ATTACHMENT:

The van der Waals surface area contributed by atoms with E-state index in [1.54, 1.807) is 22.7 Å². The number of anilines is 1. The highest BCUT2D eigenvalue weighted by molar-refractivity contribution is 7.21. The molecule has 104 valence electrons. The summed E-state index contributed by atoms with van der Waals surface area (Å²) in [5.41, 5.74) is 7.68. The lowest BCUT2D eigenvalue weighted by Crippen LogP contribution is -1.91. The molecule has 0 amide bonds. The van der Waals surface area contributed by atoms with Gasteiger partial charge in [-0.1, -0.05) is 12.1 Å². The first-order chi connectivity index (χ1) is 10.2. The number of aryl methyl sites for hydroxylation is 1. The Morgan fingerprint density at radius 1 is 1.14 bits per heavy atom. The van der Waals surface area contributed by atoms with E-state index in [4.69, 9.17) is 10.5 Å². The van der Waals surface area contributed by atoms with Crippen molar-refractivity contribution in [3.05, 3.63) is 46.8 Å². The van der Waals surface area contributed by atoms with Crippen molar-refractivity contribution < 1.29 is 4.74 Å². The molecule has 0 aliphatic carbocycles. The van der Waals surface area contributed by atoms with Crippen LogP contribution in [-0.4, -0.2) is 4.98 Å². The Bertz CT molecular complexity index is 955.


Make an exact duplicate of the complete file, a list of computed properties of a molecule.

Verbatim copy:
The van der Waals surface area contributed by atoms with E-state index in [1.54, 1.807) is 22.7 Å². The number of anilines is 1. The highest BCUT2D eigenvalue weighted by molar-refractivity contribution is 7.21. The molecule has 104 valence electrons. The summed E-state index contributed by atoms with van der Waals surface area (Å²) in [5.41, 5.74) is 7.68. The lowest BCUT2D eigenvalue weighted by Crippen LogP contribution is -1.91. The molecule has 0 amide bonds. The van der Waals surface area contributed by atoms with Gasteiger partial charge in [-0.1, -0.05) is 12.1 Å². The first-order chi connectivity index (χ1) is 10.2. The number of aryl methyl sites for hydroxylation is 1. The Morgan fingerprint density at radius 1 is 1.14 bits per heavy atom. The van der Waals surface area contributed by atoms with E-state index in [4.69, 9.17) is 10.5 Å². The van der Waals surface area contributed by atoms with Crippen molar-refractivity contribution in [3.05, 3.63) is 46.8 Å². The van der Waals surface area contributed by atoms with Crippen molar-refractivity contribution < 1.29 is 4.74 Å². The molecule has 0 aliphatic carbocycles. The van der Waals surface area contributed by atoms with Crippen LogP contribution in [-0.4, -0.2) is 4.98 Å². The Bertz CT molecular complexity index is 955.